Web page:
Using Investment Companies As A Service

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Investment companies must cater to their shareholders if they wish to be successful. Of course, the primary goals of investment companies are the investment objectives stated in their charters: capital gains, income, capital stability, or any one of various combinations thereof. Among the services and conveniences extended by investment companies in addition to accumulation plans that include:

1. One stock certificate. A diversified investment portfolio can be achieved while holding only one certificate. This avoids the necessity of handling numerous dividend checks and simplifies bookkeeping and record keeping for the stockholder and the broker concerned. Tax appraisals, estate valuations, raising cash for taxes and expenses, and division of assets among beneficiaries all are simplified.

2. Automatic investment of dividends. This may be done in several ways, depending upon the specific rules of the individual investment company. Some insist upon a stated minimum holding in order to qualify for automatic investment of dividends; some invest such income at the regular offering price and some at net asset value. In addition to income dividends, most investment companies distribute realized long-term capital gains dividends through an optional plan offering the stockholder a choice of receiving stock or cash. (No matter which way the dividend is received, taxes must be paid on the full amount.)

3. Withdrawal plans. These plans are offered by many investment companies, usually only to those who have a certain fixed amount of capital invested. Payments may be in fixed dollar amounts or may be variable, i.e. at a fixed percentage of the value of the particular shares at time of payment. The holder may determine to receive an amount which can be paid out of investment income or decide to receive at least a part of his regular withdrawal payment in the form of capital. Often, in fact, investors do decide on a method of planned exhaustion of earlier pay-ins of capital to meet fixed obligations of the future such as mortgage or educational payments.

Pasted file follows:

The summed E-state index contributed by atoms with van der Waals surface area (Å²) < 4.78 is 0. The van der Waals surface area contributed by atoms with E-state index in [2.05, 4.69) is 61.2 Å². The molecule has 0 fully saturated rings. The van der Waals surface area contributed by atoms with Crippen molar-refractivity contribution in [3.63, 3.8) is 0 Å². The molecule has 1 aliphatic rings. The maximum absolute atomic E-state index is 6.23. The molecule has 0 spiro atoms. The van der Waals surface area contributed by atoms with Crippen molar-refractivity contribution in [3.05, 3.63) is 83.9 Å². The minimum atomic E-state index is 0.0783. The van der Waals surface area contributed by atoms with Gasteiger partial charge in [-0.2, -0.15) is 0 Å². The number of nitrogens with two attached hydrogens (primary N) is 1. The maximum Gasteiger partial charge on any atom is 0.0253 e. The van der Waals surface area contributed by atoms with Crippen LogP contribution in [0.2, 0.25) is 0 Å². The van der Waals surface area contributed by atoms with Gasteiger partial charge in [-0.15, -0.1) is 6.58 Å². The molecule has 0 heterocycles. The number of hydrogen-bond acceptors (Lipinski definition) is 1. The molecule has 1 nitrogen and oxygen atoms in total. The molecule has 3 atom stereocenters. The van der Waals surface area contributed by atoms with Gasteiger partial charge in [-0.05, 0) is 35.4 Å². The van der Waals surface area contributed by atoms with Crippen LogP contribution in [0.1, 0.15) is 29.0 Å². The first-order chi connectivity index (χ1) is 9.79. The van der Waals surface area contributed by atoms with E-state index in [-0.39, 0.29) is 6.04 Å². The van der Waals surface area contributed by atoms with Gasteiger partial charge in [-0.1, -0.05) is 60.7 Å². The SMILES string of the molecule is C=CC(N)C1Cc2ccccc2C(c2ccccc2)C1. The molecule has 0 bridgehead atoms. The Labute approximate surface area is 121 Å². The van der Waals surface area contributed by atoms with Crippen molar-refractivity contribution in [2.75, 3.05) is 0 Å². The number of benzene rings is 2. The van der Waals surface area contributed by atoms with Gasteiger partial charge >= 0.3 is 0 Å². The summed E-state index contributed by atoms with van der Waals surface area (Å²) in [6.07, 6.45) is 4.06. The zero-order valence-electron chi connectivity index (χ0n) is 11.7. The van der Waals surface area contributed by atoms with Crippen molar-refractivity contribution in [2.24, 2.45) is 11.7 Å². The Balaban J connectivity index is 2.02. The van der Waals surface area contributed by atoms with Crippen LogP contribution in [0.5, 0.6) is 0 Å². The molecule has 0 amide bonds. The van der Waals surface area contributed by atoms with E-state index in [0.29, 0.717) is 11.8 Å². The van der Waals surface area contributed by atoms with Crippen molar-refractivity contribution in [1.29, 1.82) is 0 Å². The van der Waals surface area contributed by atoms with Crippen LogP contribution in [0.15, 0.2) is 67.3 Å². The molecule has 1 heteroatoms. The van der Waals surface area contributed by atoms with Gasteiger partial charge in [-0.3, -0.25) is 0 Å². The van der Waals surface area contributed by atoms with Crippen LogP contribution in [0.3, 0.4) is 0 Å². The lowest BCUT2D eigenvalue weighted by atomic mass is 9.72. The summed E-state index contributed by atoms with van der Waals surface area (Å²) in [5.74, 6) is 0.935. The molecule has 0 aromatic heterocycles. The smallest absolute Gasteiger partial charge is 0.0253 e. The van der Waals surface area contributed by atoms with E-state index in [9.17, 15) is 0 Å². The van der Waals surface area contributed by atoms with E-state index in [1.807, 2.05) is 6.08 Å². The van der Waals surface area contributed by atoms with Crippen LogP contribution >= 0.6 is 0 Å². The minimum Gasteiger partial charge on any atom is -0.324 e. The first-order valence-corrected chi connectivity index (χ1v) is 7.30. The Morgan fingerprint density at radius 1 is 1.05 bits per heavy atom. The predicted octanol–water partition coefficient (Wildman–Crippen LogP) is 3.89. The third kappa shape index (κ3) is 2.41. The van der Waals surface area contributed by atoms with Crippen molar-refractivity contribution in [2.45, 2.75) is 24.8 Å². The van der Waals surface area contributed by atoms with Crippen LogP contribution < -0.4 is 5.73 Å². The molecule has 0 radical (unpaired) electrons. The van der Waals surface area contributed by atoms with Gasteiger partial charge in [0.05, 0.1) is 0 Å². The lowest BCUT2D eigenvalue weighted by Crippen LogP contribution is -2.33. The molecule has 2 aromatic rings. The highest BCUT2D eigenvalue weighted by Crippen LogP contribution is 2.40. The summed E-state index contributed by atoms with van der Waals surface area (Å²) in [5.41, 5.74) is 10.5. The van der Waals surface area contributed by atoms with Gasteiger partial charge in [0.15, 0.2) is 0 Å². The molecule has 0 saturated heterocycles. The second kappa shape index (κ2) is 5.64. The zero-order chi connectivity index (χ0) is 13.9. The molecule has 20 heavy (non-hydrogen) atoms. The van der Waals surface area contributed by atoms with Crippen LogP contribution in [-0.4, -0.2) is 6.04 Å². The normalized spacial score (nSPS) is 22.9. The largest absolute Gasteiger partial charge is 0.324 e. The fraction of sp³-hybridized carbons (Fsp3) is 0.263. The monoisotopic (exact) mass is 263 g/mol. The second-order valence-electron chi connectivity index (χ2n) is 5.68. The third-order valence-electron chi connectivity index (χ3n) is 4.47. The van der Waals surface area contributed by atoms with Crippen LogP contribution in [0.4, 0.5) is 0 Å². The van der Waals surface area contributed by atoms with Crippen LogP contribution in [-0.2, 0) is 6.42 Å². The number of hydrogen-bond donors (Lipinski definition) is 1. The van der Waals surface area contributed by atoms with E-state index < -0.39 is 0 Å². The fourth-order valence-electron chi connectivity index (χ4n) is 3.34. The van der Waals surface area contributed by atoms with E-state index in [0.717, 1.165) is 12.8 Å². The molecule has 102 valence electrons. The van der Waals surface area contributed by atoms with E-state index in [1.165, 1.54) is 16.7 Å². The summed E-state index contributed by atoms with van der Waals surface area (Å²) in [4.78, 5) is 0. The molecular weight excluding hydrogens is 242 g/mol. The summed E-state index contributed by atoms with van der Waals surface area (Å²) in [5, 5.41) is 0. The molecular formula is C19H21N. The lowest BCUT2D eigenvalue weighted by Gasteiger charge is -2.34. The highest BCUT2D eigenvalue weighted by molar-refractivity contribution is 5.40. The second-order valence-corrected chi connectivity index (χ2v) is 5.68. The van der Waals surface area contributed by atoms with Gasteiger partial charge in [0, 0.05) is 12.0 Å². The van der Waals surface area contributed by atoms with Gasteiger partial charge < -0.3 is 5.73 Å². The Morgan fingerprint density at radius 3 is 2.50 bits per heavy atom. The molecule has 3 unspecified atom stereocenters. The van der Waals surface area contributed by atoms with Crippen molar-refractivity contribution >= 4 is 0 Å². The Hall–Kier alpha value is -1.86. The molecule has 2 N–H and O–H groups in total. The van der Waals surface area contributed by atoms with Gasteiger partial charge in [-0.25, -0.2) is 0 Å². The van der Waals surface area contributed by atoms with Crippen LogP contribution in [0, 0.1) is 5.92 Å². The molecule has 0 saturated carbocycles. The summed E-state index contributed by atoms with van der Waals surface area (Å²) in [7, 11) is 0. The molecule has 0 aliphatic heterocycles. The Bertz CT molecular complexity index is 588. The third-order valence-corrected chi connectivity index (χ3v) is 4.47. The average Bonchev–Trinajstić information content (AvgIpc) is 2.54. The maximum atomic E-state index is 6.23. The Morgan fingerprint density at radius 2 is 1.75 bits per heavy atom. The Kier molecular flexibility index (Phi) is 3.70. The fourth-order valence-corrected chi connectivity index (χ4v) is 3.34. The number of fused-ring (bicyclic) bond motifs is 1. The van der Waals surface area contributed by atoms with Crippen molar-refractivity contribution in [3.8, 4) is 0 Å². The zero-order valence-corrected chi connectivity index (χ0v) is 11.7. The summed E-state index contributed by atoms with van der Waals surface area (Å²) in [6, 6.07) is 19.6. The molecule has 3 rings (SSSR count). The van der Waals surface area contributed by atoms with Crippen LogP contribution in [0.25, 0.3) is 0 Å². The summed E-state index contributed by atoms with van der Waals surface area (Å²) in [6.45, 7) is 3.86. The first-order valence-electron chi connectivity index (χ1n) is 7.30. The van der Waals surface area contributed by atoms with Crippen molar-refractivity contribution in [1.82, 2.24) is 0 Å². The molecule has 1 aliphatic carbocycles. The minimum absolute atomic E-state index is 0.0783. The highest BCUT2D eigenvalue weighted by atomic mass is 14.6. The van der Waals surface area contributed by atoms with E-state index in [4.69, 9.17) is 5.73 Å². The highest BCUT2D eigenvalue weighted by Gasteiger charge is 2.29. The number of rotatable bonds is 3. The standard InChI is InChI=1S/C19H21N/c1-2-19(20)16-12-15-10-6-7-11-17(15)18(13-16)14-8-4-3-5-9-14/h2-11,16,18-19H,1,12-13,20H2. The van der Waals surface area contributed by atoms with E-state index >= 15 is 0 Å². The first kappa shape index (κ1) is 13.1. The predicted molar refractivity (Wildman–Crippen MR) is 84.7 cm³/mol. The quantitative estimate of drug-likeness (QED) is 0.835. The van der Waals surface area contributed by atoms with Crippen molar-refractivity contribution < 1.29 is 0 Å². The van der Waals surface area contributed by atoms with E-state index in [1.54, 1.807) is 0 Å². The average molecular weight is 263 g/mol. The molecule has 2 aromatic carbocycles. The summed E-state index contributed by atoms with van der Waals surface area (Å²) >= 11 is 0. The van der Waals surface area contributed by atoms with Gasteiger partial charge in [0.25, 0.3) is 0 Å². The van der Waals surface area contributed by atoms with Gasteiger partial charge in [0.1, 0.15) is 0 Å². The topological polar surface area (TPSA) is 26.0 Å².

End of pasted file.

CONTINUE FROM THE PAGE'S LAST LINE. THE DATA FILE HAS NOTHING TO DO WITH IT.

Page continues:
4. Life insurance. Certain accumulation plans provide life insurance programs, deducting the cost thereof from the investor's regular monthly payment. Upon the death of an investor whose payments have been kept up, the plan can be completed and the beneficiary will receive the total number of shares that the completed plan provides. Insurance protection normally covers the difference between the total investment outlined in the contract and the total amount (exclusive of dividends reinvested) paid up until the time of death. As a result, the amount of insurance coverage and premiums due are steadily reduced by the amount invested.

5. Custodianship. The custodian bank for an investment company may hold in safekeeping the securities owned by the various shareholders. Although the shareholder may if he so desires have his shares delivered to him, it is often much safer and more convenient to have shares held by the custodian. Any chance of shares being lost, damaged, or destroyed is significantly less; and liquidation of holdings will usually be much more easily and rapidly effected.

6. Provision for beneficiaries. Many contractual plans make it possible for a plan holder to have his shares legally become the property of a previously named beneficiary upon the death of the plan holder. This simplifies various estate problems and places financial resources in the hands of beneficiaries shortly after death.

Although the services discussed herein are of secondary importance to the specific investment goals of the investment company and to the objectives of diversification, professional management and supervision, and continuous investment, they have been of value to shareholders, and may rightfully claim some of the credit for the growing popularity of investment company shares.

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